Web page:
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Saudi Arabia gears up to end women driving ban

RIYADH: Saudi Arabia will allow women to drive from Sunday, ending the world’s only ban on female motorists, a historic reform marred by what rights groups call an expanding crackdown on activists.

Overturning the decades-long ban, a glaring symbol of repression against women, is part of Crown Prince Mohammed bin Salman’s much-trumpeted reform drive to modernise the conservative petrostate.

Potentially thousands of female drivers are set to take the wheel on Sunday, a long-awaited rite of passage for women in the kingdom that many say could usher in a new era of social mobility.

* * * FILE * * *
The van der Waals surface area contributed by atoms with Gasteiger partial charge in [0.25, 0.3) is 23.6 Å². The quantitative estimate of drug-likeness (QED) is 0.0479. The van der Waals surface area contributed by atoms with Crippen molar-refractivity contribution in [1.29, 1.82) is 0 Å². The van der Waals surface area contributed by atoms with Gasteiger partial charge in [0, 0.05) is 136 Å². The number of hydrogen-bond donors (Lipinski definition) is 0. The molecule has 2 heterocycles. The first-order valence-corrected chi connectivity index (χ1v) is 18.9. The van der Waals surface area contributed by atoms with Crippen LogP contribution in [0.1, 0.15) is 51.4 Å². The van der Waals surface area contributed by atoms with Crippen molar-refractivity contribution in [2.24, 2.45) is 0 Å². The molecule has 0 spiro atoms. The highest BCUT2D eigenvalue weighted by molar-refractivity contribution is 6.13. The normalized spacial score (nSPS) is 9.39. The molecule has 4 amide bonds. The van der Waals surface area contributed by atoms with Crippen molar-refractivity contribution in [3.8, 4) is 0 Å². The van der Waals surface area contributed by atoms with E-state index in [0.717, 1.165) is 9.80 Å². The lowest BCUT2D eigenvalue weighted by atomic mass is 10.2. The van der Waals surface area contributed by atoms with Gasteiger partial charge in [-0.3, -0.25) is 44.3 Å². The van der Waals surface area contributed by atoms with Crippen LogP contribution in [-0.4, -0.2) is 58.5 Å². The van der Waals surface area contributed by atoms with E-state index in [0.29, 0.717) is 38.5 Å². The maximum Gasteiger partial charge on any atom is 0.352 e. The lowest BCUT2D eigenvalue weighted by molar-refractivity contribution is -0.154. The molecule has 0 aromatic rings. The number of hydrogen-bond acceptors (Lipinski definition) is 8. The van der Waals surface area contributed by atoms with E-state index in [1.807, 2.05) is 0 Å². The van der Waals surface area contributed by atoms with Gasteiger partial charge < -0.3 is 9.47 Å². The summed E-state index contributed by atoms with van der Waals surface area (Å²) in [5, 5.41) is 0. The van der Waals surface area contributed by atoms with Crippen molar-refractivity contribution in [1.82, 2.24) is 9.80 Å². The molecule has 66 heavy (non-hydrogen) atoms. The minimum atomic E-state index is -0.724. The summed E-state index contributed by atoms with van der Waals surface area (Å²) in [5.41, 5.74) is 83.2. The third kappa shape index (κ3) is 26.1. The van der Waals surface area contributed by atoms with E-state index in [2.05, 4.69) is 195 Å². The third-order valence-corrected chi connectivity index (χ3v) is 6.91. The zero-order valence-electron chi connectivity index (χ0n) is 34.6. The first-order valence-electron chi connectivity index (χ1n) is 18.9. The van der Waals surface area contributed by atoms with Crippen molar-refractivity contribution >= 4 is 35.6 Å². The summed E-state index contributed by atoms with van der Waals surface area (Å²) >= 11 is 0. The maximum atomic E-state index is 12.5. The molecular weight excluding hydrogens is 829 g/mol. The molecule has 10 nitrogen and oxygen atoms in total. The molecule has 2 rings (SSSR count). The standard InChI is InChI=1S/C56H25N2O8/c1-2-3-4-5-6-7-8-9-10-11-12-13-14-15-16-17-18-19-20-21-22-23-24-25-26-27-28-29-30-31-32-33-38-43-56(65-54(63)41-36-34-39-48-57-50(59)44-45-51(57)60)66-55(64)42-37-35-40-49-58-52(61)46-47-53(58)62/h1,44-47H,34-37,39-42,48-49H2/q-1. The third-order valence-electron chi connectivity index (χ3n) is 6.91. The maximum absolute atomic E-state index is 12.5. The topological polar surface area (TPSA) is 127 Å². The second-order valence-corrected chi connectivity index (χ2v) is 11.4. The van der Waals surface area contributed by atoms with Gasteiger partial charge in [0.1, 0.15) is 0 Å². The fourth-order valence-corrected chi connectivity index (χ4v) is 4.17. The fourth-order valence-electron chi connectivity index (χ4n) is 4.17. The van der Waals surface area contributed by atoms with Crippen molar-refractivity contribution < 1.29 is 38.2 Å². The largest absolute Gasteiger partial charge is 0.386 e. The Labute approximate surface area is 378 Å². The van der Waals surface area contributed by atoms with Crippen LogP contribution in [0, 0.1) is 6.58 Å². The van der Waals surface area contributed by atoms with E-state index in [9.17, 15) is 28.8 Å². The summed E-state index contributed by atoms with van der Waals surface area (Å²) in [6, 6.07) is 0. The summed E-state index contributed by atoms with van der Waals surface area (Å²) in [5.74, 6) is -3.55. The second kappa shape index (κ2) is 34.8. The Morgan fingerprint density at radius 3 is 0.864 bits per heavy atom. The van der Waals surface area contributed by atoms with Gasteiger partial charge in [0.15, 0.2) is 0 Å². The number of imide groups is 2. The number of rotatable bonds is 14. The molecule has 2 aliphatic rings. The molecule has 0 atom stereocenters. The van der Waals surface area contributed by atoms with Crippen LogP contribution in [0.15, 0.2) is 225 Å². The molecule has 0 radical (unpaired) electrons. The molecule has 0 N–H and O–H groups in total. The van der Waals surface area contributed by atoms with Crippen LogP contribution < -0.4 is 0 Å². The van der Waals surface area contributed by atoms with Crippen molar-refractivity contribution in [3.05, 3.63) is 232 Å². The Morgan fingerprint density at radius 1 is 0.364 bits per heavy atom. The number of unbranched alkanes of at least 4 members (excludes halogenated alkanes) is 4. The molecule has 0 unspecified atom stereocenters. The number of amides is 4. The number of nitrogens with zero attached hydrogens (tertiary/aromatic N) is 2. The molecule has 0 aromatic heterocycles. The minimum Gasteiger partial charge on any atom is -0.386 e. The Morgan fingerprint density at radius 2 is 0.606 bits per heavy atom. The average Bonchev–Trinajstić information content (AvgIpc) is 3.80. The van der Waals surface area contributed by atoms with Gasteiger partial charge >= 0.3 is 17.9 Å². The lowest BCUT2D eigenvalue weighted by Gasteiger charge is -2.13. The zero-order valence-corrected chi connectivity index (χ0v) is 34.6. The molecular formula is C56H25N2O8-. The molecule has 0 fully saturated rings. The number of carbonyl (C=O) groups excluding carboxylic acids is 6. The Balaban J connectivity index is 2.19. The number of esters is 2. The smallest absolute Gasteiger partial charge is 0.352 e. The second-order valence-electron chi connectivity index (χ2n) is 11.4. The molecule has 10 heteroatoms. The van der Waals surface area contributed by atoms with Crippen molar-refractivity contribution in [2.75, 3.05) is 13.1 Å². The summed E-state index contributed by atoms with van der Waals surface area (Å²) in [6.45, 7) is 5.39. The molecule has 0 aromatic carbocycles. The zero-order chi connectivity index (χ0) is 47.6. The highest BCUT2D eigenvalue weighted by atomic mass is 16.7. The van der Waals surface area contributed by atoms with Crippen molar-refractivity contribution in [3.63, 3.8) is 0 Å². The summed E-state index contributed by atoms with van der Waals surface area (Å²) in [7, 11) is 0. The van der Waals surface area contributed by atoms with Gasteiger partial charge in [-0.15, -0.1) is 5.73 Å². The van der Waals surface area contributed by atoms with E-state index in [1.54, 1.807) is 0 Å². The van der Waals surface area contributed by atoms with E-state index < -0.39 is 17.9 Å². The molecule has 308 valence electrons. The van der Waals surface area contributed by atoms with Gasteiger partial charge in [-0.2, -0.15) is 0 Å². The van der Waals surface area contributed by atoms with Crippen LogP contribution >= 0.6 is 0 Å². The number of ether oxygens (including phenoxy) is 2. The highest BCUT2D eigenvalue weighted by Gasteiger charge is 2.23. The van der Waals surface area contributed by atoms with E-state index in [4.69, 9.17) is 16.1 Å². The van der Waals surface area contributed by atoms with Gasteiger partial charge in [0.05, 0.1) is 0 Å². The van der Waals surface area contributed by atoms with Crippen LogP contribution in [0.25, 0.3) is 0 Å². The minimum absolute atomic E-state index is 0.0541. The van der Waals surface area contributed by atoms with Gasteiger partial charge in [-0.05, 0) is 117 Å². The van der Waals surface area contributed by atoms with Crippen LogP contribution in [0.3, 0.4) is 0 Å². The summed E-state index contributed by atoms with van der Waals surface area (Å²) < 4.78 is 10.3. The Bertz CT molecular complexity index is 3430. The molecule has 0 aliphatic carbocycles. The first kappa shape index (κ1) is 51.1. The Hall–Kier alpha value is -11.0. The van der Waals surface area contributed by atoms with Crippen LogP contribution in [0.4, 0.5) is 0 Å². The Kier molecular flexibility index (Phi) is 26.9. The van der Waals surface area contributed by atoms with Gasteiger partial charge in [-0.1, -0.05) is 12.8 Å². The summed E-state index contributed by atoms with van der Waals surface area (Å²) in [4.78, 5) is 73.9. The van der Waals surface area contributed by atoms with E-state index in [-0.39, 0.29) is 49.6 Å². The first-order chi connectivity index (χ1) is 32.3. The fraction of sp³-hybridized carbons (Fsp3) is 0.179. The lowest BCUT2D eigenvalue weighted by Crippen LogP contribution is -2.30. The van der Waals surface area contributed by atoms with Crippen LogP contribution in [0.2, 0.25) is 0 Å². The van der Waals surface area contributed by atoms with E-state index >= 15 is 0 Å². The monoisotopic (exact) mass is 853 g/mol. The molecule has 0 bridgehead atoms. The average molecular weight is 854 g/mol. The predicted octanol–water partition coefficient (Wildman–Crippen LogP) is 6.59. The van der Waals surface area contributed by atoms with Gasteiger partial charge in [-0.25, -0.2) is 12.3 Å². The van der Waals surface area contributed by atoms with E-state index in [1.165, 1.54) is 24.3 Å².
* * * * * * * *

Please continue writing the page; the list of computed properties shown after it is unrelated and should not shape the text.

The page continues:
“It is a very important step and essential for women’s free mobility,” Hana al-Khamri, author of the forthcoming book “Female Journalists in Gender Apartheid Saudi Arabia”, told a French wire service.

“Women in Saudi Arabia live under patriarchal structures. Allowing them to sit behind the wheel will help challenge social and gender norms that hinder mobility, autonomy and independence.”

For many women the move should prove transformative, freeing them from their dependence on private chauffeurs or male relatives and resulting in big family savings.

The kingdom earlier this month began issuing its first driving licences to women in decades, with some swapping their foreign permits for Saudi ones after undergoing a practical test.

Some three million women in Saudi Arabia could receive licences and actively begin driving by 2020, according to consultancy firm PricewaterhouseCoopers.

Many Saudi women have ebulliently declared plans on social media to drive their mothers for coffee or ice cream as soon as the ban ends on Sunday, a mundane experience elsewhere in the world but a dazzling novelty in the desert kingdom.

 

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